[URBANTH-L]Opportunities for Change (Crumley)
acjancius at ysu.edu
Wed Nov 3 11:48:30 EST 2004
[I've encouraged everyone to avoid excessive crossposting to UrbAnth-L.
However, in these difficult political times I believe that Carole Crumley's
letter (below) warrants circulation -AJ]
From: Carole Crumley <crumley at email.unc.edu>
Date Written: Mon, 1 Nov 2004
I wish to offer an alternative way of seeing the current situation. AAA
is a relatively large (circa 12,000 members) social science professional
organization. Like the Queen Mary, its path cannot be altered in the
length of an Olympic swimming pool.
When I joined AAA in 1973, the Association had just been through an uproar
over Vietnam. The issue was not about the war itself everyone was
against it but whether it was appropriate to use the voice of the
Association to speak out. That time, those whose opinion was that members
should work individually and not implicate the Association prevailed. I
disagreed, but understood their position: many had lived through the
McCarthy years and had taught in the chilly Cold War academic climate and
were unwilling to see their Association and themselves targeted.
I thought then, as I do now, that we should not just study change but be
it, and regretted the lost opportunity for an organized community of
like-minded professionals to speak out against a great wrong. Over thirty
years later, AAA has been faced with a decision that again places the
Association in an important global struggle.
This time, I believe that the membership is better prepared to join that
struggle, both as individuals and as an Association. I expect that
members' opinions may vary as to how, on short notice, Association
finances should be committed and plans changed. This was indeed AAA's
October Surprise, as the leadership learned of the lockout during the
second week in the month, with little time to poll or plan. But finally
the step has been taken, and the Executive Board committed the Association
to respecting the lockout, the first time (to my knowledge) that a
professional group has taken this position.
Yet it would seem, at first glance, that the Queen Mary has plowed into
the dock. I would like to argue that this need not be so. As an
Association, we still have a powerful voice to raise for workers' rights,
along with other pressing issues. Let us not forget that the injustice is
being committed by the hotel industry and that AAA can work to reduce
constraints on future responses. Of course, we have some preparation to
do ourselves: I assume that those who would lead us will have eschewed
Wal-Mart, fast food, and sneakers from China. The rest of us must follow
as best we can.
Successful organizations - including heterarchical, democratic
organizations - must have a solid infrastructure and fiscal health if
they are to serve their members. A truly progressive organization is not
ex cathedra by a distant elite, but serves a knowledgeable membership
whose commitment and participation give legitimacy to its elected
AAA is not perfect but it is responsive. One example is from the spring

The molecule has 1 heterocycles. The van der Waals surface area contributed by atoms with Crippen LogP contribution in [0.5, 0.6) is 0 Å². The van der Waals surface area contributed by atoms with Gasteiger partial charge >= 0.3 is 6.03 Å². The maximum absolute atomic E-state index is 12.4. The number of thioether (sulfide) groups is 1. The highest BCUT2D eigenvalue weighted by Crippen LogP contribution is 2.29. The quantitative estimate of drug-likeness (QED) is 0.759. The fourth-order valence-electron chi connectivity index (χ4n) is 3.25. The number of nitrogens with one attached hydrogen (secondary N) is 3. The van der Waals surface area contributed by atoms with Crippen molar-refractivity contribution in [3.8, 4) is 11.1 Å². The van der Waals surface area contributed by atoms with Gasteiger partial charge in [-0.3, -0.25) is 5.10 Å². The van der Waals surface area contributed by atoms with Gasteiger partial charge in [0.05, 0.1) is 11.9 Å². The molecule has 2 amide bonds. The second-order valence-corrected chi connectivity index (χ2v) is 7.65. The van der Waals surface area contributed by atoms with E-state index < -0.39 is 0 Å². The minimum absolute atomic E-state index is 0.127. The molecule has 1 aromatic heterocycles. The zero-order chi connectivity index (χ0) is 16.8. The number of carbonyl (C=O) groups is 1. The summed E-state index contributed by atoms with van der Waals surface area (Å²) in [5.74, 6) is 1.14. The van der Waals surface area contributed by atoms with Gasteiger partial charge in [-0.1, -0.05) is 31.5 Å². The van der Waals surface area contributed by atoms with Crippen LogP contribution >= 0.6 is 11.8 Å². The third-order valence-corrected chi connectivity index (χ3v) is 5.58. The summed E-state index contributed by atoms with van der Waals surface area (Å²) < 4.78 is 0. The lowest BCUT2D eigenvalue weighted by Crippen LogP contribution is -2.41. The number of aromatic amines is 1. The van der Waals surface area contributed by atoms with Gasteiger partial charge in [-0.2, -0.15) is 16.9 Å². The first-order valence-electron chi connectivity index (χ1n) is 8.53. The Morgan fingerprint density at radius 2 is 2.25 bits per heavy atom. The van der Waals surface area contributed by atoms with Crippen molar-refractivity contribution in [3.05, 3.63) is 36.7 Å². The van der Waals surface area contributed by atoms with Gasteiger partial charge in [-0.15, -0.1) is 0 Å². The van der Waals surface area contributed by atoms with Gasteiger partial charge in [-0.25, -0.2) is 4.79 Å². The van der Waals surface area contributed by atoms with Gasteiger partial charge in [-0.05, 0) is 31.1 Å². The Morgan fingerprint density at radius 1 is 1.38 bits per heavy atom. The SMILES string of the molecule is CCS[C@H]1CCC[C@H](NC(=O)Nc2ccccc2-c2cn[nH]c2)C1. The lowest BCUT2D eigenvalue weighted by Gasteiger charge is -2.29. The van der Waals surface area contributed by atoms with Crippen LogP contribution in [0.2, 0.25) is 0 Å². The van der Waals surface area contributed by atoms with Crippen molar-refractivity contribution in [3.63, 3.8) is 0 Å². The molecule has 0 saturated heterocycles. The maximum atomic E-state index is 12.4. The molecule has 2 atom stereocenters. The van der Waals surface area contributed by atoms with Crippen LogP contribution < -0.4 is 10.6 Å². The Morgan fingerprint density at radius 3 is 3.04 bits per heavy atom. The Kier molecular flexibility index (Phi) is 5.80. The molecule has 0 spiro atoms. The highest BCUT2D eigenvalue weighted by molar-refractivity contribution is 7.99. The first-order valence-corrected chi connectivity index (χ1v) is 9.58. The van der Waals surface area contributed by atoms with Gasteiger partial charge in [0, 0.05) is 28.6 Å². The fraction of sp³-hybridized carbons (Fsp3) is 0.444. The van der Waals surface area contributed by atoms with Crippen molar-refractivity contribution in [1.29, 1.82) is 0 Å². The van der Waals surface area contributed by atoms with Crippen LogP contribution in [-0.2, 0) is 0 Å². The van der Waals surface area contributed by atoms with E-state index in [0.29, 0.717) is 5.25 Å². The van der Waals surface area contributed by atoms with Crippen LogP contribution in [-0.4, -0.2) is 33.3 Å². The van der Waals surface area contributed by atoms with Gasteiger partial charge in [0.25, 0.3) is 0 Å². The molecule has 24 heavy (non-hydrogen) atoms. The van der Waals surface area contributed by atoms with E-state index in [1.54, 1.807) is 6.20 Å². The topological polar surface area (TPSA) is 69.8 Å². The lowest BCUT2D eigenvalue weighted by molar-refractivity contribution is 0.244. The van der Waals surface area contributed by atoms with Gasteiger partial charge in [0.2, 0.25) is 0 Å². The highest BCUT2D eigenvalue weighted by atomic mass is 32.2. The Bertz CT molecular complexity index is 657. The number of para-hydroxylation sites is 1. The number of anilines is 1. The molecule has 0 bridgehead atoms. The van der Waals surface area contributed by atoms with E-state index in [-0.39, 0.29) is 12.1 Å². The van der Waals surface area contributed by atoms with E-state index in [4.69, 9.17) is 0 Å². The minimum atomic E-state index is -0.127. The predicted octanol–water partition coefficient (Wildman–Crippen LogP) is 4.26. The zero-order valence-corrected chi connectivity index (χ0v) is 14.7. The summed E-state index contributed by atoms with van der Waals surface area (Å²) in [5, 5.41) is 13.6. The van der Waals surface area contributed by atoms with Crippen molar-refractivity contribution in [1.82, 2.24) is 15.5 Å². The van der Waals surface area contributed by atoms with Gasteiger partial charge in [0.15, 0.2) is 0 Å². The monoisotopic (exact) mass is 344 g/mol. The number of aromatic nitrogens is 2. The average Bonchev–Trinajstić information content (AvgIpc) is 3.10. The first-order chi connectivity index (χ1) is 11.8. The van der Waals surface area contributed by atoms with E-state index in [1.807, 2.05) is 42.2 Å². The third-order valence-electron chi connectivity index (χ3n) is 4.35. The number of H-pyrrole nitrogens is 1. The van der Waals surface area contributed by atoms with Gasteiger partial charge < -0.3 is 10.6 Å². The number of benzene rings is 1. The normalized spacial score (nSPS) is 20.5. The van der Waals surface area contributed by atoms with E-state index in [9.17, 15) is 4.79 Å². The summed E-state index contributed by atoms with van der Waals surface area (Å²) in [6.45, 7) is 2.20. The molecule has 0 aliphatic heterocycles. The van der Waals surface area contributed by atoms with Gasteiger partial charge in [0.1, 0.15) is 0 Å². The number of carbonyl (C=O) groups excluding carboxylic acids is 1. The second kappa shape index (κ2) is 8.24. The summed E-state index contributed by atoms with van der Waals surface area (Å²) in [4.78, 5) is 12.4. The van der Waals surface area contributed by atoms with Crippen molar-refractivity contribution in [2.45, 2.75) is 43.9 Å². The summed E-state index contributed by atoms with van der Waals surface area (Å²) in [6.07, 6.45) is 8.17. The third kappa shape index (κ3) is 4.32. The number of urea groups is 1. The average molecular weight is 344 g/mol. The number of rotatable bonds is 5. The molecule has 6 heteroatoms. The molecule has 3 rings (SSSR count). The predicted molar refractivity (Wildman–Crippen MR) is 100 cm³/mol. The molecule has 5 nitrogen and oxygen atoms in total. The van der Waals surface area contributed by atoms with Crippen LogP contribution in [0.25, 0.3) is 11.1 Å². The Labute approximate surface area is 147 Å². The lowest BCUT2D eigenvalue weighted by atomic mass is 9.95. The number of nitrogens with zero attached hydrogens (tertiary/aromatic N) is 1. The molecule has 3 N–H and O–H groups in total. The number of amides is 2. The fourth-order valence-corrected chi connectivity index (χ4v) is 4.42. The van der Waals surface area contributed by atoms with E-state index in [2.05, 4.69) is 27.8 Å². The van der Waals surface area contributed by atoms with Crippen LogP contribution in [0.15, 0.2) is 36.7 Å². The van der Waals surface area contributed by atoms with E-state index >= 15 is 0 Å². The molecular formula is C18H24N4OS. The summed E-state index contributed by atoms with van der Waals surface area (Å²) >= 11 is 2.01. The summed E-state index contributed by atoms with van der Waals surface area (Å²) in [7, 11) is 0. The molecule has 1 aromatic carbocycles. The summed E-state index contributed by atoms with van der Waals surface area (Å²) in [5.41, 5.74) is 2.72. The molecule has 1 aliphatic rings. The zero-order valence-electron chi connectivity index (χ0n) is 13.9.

2004 meeting, where the Section Assembly's motion to meet only in
municipalities with living wage ordinances and in unionized hotels was
strongly supported by the Executive Board. A combined SA/EB working group
was formed and is scheduled to report to the Board at the fall meeting.
In the face of the Hilton lockout, the Board felt strongly enough about
the issue to act without the protection of a legal clause in our current
contracts, which were negotiated in 1996 (San Francisco) and 1998
(Atlanta). While this may seem hopelessly slow and woefully inadequate to
some, it is nonetheless a democratic and responsible way to redirect our
In the past few weeks we have seen the power of the internet and the
willingness of individuals and groups to think creatively. We have also
seen ways that the connections between our elected representatives and the
members can be improved and our goals clarified. Everyone must become
more active in the Association, standing for election and nominating
colleagues willing to serve on committees in Section positions. It is the
responsibility of all of us to participate in improving the effectiveness
of AAA. One example would be to investigate ways that the Association can
protest labor practices that negatively affect our own members.
Most importantly, we must not lose touch with the underlying purpose that
unites our discipline: to speak for those who cannot. We must persist in
being inclusive, by recognizing, respecting, and discussing differences of
opinion as regards strategy and tactics, and eschewing personal attacks.
I ask you to join me in supporting an organization that has enormous
potential for internal growth and the power to effect change in the world
around us. On Tuesday, important decisions will be made that affect our
country and the planet. Turn for a moment from our internal discord.
Leave your computers and drive an old person to the polls, monitor
elections, vote. Then let us begin again, in solidarity - old members
and young ones, those with established positions and those without,
and practicing professionals - to build a AAA for the twenty-first century
to meet both novel and sadly familiar challenges.
Carole L. Crumley
AAA Executive Board, Archaeology Seat
Students for a Democratic Society (Ann Arbor, 1964)
Teaching Assistants Association (Madison, 1967)
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